What happens to my complaint?
We can only take action if there has been a breach of planning control. We will therefore check this first by visiting the property. If the complaint involves a building, we can assess if there has been a breach quite quickly. If the complaint involves the use of a property, we may have to monitor it for a few weeks to make this assessment. We may also ask for your help to collect evidence of the unauthorised use.
If there is a breach we then have to consider if it would be likely to get planning permission. If we feel it might, we will invite an application on which you would be consulted. Letters received on planning applications are available to the public, or if the application is being decided by the Planning Committee, you can have your say in person.
If an application is not submitted, the Council will then have to consider if it is in the public interest to take formal action. The Council will not automatically take action just because an application is not submitted.
If we do not feel planning permission would be granted and the breach is significant, we will take formal action.
At each stage we will keep you informed, by phone or in writing.
What if a complaint has been made about me?
We recognise that some breaches of the planning rules are genuine mistakes, where people don’t know they need permission. We also recognise some people deliberately “play the system”.
You may be given the opportunity to apply for retrospective planning permission and we will guide you as to whether we feel you might get it. It is beneficial to apply as any unauthorised extensions, for example, could cause problems if you sell your home in the future.
If you have breached planning control and we don’t feel you would get permission you will be asked to put the situation right, e.g. by stopping the use or pulling down or reducing the size of an unauthorised building.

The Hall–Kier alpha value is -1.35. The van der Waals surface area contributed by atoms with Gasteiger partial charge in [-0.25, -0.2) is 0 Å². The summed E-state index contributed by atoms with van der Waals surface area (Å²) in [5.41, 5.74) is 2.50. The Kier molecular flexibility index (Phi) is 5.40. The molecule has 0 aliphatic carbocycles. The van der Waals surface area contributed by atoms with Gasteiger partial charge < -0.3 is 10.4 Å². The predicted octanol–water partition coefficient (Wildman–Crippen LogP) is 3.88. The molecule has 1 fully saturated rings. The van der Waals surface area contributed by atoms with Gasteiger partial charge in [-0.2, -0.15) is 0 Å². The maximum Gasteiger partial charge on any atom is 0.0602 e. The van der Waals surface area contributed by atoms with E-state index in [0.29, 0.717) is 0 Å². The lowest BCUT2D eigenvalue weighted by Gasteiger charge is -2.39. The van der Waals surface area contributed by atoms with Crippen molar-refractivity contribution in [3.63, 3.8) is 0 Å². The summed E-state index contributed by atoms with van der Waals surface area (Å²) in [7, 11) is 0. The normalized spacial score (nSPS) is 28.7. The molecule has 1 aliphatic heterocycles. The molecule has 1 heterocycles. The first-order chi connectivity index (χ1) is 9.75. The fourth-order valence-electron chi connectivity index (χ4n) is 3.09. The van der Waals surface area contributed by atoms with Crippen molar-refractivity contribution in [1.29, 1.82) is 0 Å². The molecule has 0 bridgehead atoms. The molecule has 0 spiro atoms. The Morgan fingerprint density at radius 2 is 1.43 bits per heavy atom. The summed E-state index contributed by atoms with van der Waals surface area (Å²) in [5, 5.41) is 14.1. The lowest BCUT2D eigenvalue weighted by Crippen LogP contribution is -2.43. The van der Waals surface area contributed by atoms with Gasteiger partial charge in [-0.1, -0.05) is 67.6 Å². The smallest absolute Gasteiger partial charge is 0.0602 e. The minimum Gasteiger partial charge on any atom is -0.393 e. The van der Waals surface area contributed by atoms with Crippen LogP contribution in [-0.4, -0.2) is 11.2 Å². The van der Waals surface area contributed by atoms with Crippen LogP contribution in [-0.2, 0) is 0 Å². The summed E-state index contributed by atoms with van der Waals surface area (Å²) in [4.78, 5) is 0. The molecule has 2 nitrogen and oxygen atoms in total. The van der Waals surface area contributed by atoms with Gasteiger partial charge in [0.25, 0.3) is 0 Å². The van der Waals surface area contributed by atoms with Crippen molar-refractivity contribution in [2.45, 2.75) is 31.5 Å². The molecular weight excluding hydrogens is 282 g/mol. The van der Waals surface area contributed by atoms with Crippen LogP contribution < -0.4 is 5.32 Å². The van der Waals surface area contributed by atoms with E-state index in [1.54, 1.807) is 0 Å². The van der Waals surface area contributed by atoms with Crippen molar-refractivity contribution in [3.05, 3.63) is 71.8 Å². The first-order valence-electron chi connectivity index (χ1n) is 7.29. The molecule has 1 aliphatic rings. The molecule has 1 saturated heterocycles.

If you do nothing to put the situation right, then we will consider taking formal action.
At each stage we will keep you informed, by phone or in writing.
What is formal action?
We will start formal action when negotiations to resolve a complaint have failed. It means we will serve legal notices requiring the breach of planning control to cease.
If the legal notices are not complied with, we will take court action which could result in a significant fine. In some cases we may consider taking direct action, e.g. demolishing an unauthorised building and then reclaim the costs. In extreme cases we can consider serving an injunction. Failure to comply with that could lead to a prison sentence. In most cases there is a right of appeal against the legal notices that are served by the Council.
How long will this take?
We will acknowledge your complaint by letter within 5 working days of receiving the complaint. We will visit the site (in some cases more than once to gain access or speak to the relevant people) and we will then write to you to tell you the outcome of the complaint, or update you on what we have done so far.
Timescales will vary depending on the need for further evidence. In any event, however, we will contact you as and when we have further information.
If formal action is necessary, due to the complexities of planning law, it can take several months, and in complex cases years, to satisfactorily resolve problems.
If I’m not happy with the outcome?
If you feel we have not dealt with this matter correctly, there is a Corporate Complaints procedure that investigates complaints about our service. Please contact the Standards and Review Officer, via email by clicking here or in writing.